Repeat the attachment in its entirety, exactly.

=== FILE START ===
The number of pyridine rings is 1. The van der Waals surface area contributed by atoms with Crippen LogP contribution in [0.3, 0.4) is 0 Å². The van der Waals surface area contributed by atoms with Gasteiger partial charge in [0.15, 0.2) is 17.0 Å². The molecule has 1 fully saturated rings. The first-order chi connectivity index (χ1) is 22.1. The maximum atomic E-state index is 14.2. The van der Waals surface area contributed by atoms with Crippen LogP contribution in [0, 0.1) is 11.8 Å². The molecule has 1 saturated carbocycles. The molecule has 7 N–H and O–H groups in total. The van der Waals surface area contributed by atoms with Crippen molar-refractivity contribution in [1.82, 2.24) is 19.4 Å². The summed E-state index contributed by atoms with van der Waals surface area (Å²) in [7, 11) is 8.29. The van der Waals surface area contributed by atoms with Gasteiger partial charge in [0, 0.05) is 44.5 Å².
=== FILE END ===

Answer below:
The number of pyridine rings is 1. The van der Waals surface area contributed by atoms with Crippen LogP contribution in [0.3, 0.4) is 0 Å². The van der Waals surface area contributed by atoms with Gasteiger partial charge in [0.15, 0.2) is 17.0 Å². The molecule has 1 fully saturated rings. The first-order chi connectivity index (χ1) is 22.1. The maximum atomic E-state index is 14.2. The van der Waals surface area contributed by atoms with Crippen LogP contribution in [0, 0.1) is 11.8 Å². The molecule has 1 saturated carbocycles. The molecule has 7 N–H and O–H groups in total. The van der Waals surface area contributed by atoms with Crippen molar-refractivity contribution in [1.82, 2.24) is 19.4 Å². The summed E-state index contributed by atoms with van der Waals surface area (Å²) in [7, 11) is 8.29. The van der Waals surface area contributed by atoms with Gasteiger partial charge in [0, 0.05) is 44.5 Å².